Before 8pm when the fireworks show was staged across the Friendship Bridge, the BOCOG flame attendants led the sacred flame back to the safety lantern before extinguishing the cauldron.
The 22nd leg of the Beijing Olympic Torch Relay will take place in Sanya of China's Hainan today.
The flame will then travel to all major mainland cities and arrive in Tianjin on August 4 before travelling back to Beijing on August 6 to prepare for the 2008 Olympic Games that will begin two days later.

Tiny Guam has its say on US presidential outcome

by Marvic Cagurangan*

On the distant Pacific island of Guam, nearly a day's plane ride from Washington, a few thousand voters seized centre stage yesterday in the race for the US Democratic presidential nomination.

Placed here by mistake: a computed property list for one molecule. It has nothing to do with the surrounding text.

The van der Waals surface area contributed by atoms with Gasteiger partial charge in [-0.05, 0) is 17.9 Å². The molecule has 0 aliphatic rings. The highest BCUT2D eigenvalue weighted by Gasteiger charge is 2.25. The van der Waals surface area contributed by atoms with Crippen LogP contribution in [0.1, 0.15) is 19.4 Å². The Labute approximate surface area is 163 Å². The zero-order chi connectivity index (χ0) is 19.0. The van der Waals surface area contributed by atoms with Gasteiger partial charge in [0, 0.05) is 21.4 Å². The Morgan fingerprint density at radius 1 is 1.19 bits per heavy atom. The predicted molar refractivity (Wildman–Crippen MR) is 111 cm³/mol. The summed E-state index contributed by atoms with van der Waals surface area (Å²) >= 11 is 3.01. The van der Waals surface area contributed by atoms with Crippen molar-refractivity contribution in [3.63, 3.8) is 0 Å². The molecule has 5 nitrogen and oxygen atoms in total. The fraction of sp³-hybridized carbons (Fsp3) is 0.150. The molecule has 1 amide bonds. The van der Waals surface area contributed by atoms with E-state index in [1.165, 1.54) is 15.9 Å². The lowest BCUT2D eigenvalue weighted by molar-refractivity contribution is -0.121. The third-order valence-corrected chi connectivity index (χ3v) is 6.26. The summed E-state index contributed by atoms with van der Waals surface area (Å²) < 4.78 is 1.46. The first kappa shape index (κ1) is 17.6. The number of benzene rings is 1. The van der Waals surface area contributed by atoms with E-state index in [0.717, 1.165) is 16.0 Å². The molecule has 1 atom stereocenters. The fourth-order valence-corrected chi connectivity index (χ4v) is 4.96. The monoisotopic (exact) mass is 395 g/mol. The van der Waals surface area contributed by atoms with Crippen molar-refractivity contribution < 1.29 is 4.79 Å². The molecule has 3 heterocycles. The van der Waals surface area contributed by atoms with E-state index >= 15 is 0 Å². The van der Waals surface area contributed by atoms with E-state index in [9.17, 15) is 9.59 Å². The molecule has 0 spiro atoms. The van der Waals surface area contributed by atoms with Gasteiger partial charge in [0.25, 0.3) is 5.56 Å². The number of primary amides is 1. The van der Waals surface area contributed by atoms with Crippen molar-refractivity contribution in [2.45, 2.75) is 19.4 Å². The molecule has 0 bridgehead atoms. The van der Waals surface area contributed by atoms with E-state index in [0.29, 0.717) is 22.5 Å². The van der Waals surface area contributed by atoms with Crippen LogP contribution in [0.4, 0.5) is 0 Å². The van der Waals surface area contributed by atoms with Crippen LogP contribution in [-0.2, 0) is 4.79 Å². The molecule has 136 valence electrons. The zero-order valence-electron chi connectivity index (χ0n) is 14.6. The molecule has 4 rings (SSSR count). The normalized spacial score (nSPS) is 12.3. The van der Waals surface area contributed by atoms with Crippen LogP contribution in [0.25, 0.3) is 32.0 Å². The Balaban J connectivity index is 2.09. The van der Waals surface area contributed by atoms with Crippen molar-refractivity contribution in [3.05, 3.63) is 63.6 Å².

Early turnout for the Democratic caucus was low as temperatures hovered around 32 Celsius, but picked up strongly as the day wore on.
"As of noon, nearly every village has exceeded the expected number of voters. By 2:00 pm the party had to send additional ballots for these villages," said Joshua Tenorio, who heads Barack Obama's local campaign office.
 When the polls closed, local party officials said they thought around 4,000 people had cast their ballots. Counting had not yet begun.
With only four party votes at stake, each is now crucial to the clash in which Obama leads Hillary Clinton by a narrow margin estimated at 1,738 to 1,599.
Results were expected around 0000 Macau time today.